Races to debut off-road track
July 08, 2009
The dust will be flying when Mid America Off Road Association drivers spin, jump and slide into action at the Crawford County 4-H Fair.
MAORA drivers from Indiana and beyond will bring their modified buggies and trucks to the Crawford County 4-H Community Park south of Marengo on Saturday and Sunday, July 18 and 19, for the first races on the new dirt track.
The action on July 18 will feature class heats on the main short course, which measures five-eighths of a mile, while the second day will test drivers' endurance as both buggies and trucks will race the extended track that measures 1-3/4 miles and goes into the woods.
"It's always bragging rights between the buggies and the trucks," MAORA President Spencer Rising-Moore said, adding the endurance race usually lasts a couple of hours.
The Crawford County event was spearheaded by MAORA driver Dave Bruner, of Palmyra. The veteran driver wanted to bring the family-friendly MAORA circuit to Southern Indiana, believing it would be a hit with people here. Until now, MAORA events have taken place in Illinois, Ohio and northern Indiana, with the only race in the Hoosier state a year ago at Lafayette.
Through a conversation with Milltown Police Chief Ray Saylor, Bruner was directed to the Crawford County 4-H Council Inc., which has wanted to add attractions at the 4-H Community Park for both the fair week and other times during the year.
"It just kind of snowballed from there," Bruner said, noting the 4-H will receive 90 percent of the collected admission fees.
MAORA Vice President Brian Daffron said this year's race could spur additional events at the Crawford County track.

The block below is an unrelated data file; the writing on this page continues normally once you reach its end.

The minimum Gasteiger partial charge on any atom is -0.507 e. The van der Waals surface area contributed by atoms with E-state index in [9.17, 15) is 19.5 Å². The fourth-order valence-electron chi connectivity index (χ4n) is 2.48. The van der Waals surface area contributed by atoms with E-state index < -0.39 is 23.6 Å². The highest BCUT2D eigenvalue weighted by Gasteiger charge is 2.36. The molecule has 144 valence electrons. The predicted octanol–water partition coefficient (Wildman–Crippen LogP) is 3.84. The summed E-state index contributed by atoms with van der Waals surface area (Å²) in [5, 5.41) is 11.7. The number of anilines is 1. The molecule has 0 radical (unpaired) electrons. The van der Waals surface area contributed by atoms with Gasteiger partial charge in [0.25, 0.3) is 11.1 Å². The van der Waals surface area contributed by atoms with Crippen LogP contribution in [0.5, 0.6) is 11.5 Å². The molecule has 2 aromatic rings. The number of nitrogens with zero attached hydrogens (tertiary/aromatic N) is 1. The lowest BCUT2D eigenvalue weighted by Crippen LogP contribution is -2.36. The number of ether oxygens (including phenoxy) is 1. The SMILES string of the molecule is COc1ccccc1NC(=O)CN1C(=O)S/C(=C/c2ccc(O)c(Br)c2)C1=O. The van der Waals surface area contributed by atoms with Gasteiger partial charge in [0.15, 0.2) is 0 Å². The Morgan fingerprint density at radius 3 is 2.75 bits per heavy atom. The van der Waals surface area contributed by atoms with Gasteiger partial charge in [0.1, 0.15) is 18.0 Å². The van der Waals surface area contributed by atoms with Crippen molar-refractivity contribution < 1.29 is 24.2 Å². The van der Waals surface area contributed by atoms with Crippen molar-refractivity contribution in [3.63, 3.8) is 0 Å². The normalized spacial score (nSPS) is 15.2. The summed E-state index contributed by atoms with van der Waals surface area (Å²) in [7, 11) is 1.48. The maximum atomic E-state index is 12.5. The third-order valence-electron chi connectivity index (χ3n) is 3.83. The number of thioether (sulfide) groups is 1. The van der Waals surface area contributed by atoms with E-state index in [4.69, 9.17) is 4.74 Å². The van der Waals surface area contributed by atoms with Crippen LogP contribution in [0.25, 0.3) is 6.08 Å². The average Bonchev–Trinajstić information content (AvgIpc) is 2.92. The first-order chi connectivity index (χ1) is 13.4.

"If all goes well, we'll have two of them next year, one during the fair and one some other time," he said.
Bruner dodged raindrops this spring to build the course, located on the rear of the property, west of the horse and pony arena. The short course, he said, features five turns and several five-foot-high bumps so drivers can get plenty of air.
"It's more like a road race track or even a motor race track for cars," Daffron said.
The extended portion of the course for the endurance race is more primitive, Bruner said, explaining it basically is a cleared pathway through the woods that is only half as wide as the main track.
"It's very action-packed and very exciting," he said of the endurance races.
MAORA, the result of 12 racing clubs joining forces in the 1970s, is experiencing a sort of resurgence. Its 70-plus members, from throughout the country, are double from just a few years ago, Rising-Moore said, and it's been building its sponsorships, with Lucas Oil serving as the main sponsor.
The schedule features 14 races on seven weekends from April through October, culminating with the Fall Classic in Casey, Ill., about 30 minutes from Terre Haute.
"We're like a feeder series for the bigger series," Rising-Moore said, noting several former MAORA drivers are running in the larger Lucas Series in California.
The action on Saturday, July 18, will begin at 10 a.m., while racing on Sunday, July 19, will begin at noon.
Tickets will cost $10 for ages 13 and older, $5 for ages 6 through 12 and free for ages 5 and younger.